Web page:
Ironing out the punting wrinkles

With precious little time this fall to implement his system, the 2003 season has been very much a mixed bag so far for Special Teams Coordinator Dave Ungerer. And before last Saturday at least, punter Bo Freelend epitomized the inconsistency.

"Bo is a good kid, a coachable guy," Ungerer said of Bama's punter. "He's willing to learn. But like a lot of guys, their first times being actually in the game you've got to grow with them. Like Bo, there are a lot of guys in our program right now that haven't played that much."

A tall, strong athlete with a powerful right leg, Bo Freelend won the punting job in the fall based on talent. But his performances in Bama's early games were marked by inconsistency. On one kick he'd boom the football high and deep, only to come back the next time and barely net 30 yards.

Though a junior in terms of eligibility, this is Freelend's first season to punt for Alabama.

"Was it frustrating? Oh yeah," Freelend admitted. "Every day I'd come out to practice and average 45-47 yards. Then in the games I struggled. That kind of dampens your spirits a little bit, but now that I've had a good game, hopefully I can just roll with it."

In the Tide's first four games, Freelend averaged 41.0, 34.9, 38.3 and 39.2 yards per kick. But instead of improving, he sometimes seemed to be getting worse. In Bama's fifth-game disappointing overtime loss to Arkansas, Freelend was a very poor 33.8 yards per attempt, repeatedly relinquishing pivotal field position to the Razorbacks.

Dave Ungerer was all too aware of Freelend's struggles. "He's got a big-time leg," Ungerer said. "It was just a matter of becoming more consistent. He can be an outstanding punter, he's just got to come through."

After studying film of Freelend kicking during the various games, Ungerer spotted the problem. "He had a lot of wasted motion," Ungerer explained. "Bo had a lot of gyrations. In punting you need to have a consistent mechanical approach. The ball plane when it hits the foot has to be the same all the time. What Bo was doing was giving himself more opportunities for error. That's where the inconsistency came from."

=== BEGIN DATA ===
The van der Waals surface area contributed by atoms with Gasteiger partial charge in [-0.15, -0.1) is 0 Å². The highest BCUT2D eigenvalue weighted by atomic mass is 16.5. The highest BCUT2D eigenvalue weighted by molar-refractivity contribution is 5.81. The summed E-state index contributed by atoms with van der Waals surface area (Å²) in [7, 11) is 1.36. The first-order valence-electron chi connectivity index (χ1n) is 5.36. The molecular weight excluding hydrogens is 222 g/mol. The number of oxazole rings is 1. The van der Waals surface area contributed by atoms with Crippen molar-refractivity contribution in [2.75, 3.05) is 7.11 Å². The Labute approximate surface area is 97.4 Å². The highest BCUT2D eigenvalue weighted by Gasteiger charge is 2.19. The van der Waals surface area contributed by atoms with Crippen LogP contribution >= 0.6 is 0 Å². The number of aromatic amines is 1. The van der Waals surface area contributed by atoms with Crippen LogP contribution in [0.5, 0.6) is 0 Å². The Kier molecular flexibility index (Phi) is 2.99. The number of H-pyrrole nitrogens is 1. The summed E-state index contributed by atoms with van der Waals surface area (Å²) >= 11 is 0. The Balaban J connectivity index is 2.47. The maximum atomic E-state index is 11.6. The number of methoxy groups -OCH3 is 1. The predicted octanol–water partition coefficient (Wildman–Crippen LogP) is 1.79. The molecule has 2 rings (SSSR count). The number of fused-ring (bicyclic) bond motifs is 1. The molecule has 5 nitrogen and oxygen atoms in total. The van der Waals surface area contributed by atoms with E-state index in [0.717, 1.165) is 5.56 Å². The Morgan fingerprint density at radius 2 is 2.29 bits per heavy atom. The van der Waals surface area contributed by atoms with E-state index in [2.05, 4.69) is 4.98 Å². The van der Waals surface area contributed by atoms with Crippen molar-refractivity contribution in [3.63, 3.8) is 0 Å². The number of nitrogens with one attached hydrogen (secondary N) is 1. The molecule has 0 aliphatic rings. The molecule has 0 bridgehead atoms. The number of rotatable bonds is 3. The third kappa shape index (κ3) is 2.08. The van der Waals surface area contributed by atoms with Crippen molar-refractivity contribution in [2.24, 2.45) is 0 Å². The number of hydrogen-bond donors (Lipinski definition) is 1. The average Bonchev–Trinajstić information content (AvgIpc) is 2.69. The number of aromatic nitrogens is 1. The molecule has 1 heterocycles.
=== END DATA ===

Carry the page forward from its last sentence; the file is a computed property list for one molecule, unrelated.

With the help of Bama's video technicians, Ungerer put together a "worst hits" (if you will) of Freelend's game punts and sat down to watch it with his player. Ungerer commented, "We got good tape on his punting form and were able to show him ‘Hey, you need to eliminate this, this and this.' We worked real hard last week on it in practice, and it resulted in a big day Saturday. Field position-wise, the work helped us tremendously. Bo responded and that allowed him to be more consistent."

Versus Southern Miss last Saturday Freelend put his lessons to good use, consistently kicking long and deep to help keep the Golden Eagles bottled up on their side of the field. For the game he averaged 45.8 yards per punt, including a long of 55 yards.

"It was really like night and day," Freelend said. "The Oklahoma game was horrible. Northern Illinois was just as bad. I had a good week of practice before Georgia and kicked fairly well in the game, but we had a blocked punt.

Freelend watches the game action from the sideline.

"To come into the Southern Miss game and average that much yardage. Hopefully we can keep going with that."

Ungerer was brought to Tuscaloosa by Head Coach Mike Shula and given marching orders to improve the Tide special teams. With almost 20 years behind him coaching football, the players know to listen when Ungerer speaks.

"He knows what he's talking about," Freelend said. "He helped me out last week with my mechanics, getting me more consistent. That was big for the Southern Miss game."

No one expects Freelend to turn into an all-star overnight, but at least he's headed in the right direction.

"The big thing was letting Bo see how much excess movement there was that prevented him from being consistent," Ungerer said. "It was just an awareness. It's a growing process for him and the rest of our players."


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